ST MARY'S CHURCH (PRIORY CHURCH), KIDWELLY
Map Reference SN40NW
Grid Reference SN4084106750
Unitary (Local) Authority Carmarthenshire
Old County Carmarthenshire
Type of Site CHURCH
Broad Class Religious, Ritual and Funerary
Period Post Medieval
Site Description St Mary's Church is situated some 50m south of the Gwendraeth Fach estuary. It has been suggested that the original (pre-conquest) church was dedictaed to St Cadog. The northern churchyard boundary is curvilinear, although its south, east and west boundaries are straight, the south being bordered by Lady Street. During the medieval period the church belonged to the Deanery of Kidwelly. Between 1107 and 1115 the church was granted as a priory to the Benedictines of Sherborne Abbey by Roger, Bishop of Salisbury and lord of Kidwelly. The priory's foundation charter was issued from Roger's seat, Kidwelly Castle (NPRN 95633). The priory, whose buildings are thought to have been located to the west of the church, is thought to have always been relatively poor, with only one monk present in 1377. The priory was dissolved in 1539, at which time the patronage passed to the Crown. In 1833 the living was a discharged vicarage, still in the patronage of the Crown. In 1998 the church was a parish church in the Rural Deanery of Cidweli, and the living was a vicarage held with Llandyfaelog. A late medieval coffin lid was found on the north side of the church in 1846.
The church is a Grade I listed building, listed as the largest parish church in south-west Wales and for its exceptional broach spire and fine Decorated Gothic detail. It is constructed of mixed rubble stone with yellow oolite and Old Red Sandstone dressings, and consists of four-bayed nave, three-bayed chancel, vestry (north of chancel centre bay), three-storeyed tower with spire (north of nave west bay) and south porch. The original church reportedly burnt down in the thirteenth century. The wide nave served as the parish church during the medieval period, with the chancel being the monastic priory church. The nave was longer at this time (it is thought to have been damaged when lightning hit the spire in 1481). The chancel, nave and transepts are thought to date to the mid-fourteenth century. Decorative work includes motifs such as ballflowers, wave-mouldings and tablet-flowers (characteristic of work comissioned by Henry de Gower, Bishop of St Davids, 1328-1347). The south porch may be contemporary, although it was partly rebuilt in the post medieval period. The vestry may date to the late fourteenth century, and was originally a chancel transept, possibly the site of one of two medieval chantry chapels (that of St Michael had been founded by 1492 and St Nicholas by the later medieval period). The tower, one of the earliest in the region, dates to around 1400, and is thought to have been added against an existing nave north door. The Spire is contemporary, although it was damaged by lightning in 1481, 1681, 1854 and 1884. The tower formerly had a crenellated parapet, still present in 1833. In 1552 there were four bells, 'great and small'.The nave's west wall was rebuilt in the sixteenth century, at which time its former west bays were lost. A niche over the nave south door contained an alabaster figure of the virgin Mary after 1660, and was removed in the late 1860s (it currently lies beneath the west window). The original font was shattered by fallinf masonry in 1658. The oak belfry door is inscribed with the date 1713. The organ case dates to 1762. The porch is thought to have been rebuilt in the late eighteenth century. By 1854 the tower's parapet was no longer present.The church was restored in 1884. The oolite and portland stone font dates to this time, as are the free-standing pews. The belfry clock (replacing an earlier one) is late nineteenth century. The oolite south transept screen dates to the earliertwentieth century. The oolite reredos dates to 1932.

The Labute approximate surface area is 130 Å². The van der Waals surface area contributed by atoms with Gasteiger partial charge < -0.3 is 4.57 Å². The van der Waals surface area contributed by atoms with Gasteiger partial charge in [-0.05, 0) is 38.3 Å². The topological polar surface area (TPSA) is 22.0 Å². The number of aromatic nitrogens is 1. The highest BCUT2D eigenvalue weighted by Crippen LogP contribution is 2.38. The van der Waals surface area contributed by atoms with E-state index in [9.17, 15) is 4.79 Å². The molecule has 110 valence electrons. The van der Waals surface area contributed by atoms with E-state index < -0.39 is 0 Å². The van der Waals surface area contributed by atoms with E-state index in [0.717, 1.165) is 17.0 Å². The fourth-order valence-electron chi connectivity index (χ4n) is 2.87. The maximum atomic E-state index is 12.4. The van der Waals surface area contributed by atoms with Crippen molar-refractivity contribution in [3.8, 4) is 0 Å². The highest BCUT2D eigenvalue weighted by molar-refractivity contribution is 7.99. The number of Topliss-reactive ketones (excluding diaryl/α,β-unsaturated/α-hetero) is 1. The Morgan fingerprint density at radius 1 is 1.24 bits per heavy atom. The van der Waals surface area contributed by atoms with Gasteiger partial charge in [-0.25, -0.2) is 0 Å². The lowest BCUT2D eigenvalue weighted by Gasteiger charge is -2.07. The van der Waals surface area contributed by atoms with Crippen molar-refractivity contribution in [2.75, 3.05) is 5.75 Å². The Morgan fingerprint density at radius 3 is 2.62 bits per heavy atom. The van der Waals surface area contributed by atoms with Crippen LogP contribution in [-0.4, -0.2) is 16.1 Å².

Cambria Archaeology, 2000, Carmarthenshire Churches, gazetteer, 48
Cadw, Listed Buildings Database
N Vousden, RCAHMW, 15 March 2013